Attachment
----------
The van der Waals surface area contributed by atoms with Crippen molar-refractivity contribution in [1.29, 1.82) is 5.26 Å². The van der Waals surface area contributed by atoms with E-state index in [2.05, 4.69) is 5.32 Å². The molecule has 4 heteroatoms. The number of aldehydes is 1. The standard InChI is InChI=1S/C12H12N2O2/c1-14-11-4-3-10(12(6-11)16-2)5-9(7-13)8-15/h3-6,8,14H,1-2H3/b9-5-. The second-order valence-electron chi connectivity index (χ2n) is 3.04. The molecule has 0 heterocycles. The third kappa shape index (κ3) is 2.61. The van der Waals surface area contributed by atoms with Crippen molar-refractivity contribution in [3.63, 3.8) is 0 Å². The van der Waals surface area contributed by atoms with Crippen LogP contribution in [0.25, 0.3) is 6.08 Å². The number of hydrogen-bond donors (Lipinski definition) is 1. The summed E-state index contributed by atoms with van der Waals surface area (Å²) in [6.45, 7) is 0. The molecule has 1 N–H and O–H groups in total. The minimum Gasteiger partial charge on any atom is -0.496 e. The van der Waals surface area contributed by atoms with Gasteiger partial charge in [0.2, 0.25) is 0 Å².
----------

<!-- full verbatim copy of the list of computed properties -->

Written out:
The van der Waals surface area contributed by atoms with Crippen molar-refractivity contribution in [1.29, 1.82) is 5.26 Å². The van der Waals surface area contributed by atoms with E-state index in [2.05, 4.69) is 5.32 Å². The molecule has 4 heteroatoms. The number of aldehydes is 1. The standard InChI is InChI=1S/C12H12N2O2/c1-14-11-4-3-10(12(6-11)16-2)5-9(7-13)8-15/h3-6,8,14H,1-2H3/b9-5-. The second-order valence-electron chi connectivity index (χ2n) is 3.04. The molecule has 0 heterocycles. The third kappa shape index (κ3) is 2.61. The van der Waals surface area contributed by atoms with Crippen molar-refractivity contribution in [3.63, 3.8) is 0 Å². The van der Waals surface area contributed by atoms with Crippen LogP contribution in [0.25, 0.3) is 6.08 Å². The number of hydrogen-bond donors (Lipinski definition) is 1. The summed E-state index contributed by atoms with van der Waals surface area (Å²) in [6.45, 7) is 0. The molecule has 1 N–H and O–H groups in total. The minimum Gasteiger partial charge on any atom is -0.496 e. The van der Waals surface area contributed by atoms with Gasteiger partial charge in [0.2, 0.25) is 0 Å².